It’s an all too common scenario: a patient presents to a facility, stays for treatment, gets discharged, and quickly returns complaining of the same or similar issues. Because of the constant back and forth, it can become tricky to determine how to properly bill for the various encounters.

Typically, the general rule is to bill each encounter separately as long as the patient returns on a different day. There are, however, a few exceptions. If the patient returns on the same day for a problem related to the first admission, then billing for the two admissions would be combined into one. The same goes for if the gap between the admissions is a planned leave of absence and it was always intended for the patient to return the second time around.

But what if the patient is discharged from the first admission only to return a few days later with the same problem? In an example provided by RACmonitor, a patient presents with pneumonia, is treated and released, then returns the next day with difficulty breathing and is diagnosed with  a pleural effusion. Many healthcare professionals would consider this a mistake and document the two admissions as a single visit, believing that receiving two DRG payments would be unfair.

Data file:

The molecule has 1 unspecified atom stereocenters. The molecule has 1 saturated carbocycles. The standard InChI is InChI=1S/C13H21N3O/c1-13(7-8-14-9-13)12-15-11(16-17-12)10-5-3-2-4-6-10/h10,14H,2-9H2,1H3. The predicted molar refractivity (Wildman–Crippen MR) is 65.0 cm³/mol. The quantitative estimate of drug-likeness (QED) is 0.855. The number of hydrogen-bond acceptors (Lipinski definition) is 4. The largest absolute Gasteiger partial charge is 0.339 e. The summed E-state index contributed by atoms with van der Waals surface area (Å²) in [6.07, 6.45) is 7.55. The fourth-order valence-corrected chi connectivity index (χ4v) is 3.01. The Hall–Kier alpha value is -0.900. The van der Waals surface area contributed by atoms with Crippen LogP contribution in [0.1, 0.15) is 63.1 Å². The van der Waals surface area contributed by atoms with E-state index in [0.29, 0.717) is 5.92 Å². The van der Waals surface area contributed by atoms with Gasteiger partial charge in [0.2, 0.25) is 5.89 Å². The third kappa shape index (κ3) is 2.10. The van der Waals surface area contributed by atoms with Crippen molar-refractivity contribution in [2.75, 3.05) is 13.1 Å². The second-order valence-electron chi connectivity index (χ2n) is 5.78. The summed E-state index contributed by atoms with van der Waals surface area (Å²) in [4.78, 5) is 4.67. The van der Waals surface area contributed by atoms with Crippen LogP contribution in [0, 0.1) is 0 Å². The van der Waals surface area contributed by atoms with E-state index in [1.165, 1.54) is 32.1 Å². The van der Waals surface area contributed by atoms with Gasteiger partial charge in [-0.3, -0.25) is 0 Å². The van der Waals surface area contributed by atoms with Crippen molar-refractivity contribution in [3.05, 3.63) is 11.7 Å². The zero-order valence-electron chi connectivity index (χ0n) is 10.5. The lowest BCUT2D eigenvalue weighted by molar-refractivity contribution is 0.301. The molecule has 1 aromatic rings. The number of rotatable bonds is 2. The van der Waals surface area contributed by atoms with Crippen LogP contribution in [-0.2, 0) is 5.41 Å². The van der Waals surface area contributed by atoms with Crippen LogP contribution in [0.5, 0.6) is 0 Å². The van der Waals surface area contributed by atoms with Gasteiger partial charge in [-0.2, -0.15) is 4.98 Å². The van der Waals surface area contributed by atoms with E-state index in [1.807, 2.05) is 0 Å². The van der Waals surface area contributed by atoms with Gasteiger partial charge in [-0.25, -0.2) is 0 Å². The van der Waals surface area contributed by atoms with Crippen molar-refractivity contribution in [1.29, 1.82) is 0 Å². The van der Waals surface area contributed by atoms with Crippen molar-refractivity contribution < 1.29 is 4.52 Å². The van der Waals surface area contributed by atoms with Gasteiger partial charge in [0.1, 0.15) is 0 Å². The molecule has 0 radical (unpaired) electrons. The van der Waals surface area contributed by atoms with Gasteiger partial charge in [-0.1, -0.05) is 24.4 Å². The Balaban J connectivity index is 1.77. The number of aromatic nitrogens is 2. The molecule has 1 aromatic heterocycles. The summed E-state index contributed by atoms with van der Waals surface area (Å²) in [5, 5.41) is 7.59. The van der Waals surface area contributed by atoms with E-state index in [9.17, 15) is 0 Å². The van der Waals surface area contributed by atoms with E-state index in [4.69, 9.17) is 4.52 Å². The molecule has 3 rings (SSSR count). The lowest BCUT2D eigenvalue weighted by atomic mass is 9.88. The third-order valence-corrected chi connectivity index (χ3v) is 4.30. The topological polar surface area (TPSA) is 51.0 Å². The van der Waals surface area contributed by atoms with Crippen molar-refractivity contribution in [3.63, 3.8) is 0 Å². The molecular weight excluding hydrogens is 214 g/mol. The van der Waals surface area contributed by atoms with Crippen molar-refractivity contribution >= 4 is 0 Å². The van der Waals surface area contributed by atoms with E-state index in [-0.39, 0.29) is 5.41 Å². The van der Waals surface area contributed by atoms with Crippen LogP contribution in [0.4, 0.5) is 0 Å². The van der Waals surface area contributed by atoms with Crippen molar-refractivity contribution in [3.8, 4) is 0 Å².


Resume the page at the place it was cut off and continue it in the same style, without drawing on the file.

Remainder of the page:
Unfortunately, CMS offers no official guidelines allowing hospitals to do such a thing; though it is not expressly forbidden, the proper response is technically to bill each admission separately. But there is a sizable consensus among many professionals that this course of action is irresponsible, leading some to find alternate solutions. Some have started billing the two admissions as if it was planned that way all along, and others have tried to use no-pay 110 claims in order to fix the problem (though this type is code is difficult to use unless the hospital undoubtedly caused the readmission, such as by discharging the patient with the wrong medication). Neither of these is a perfect solution, but hopefully CMS will one day update their guidelines in order to cover such scenarios.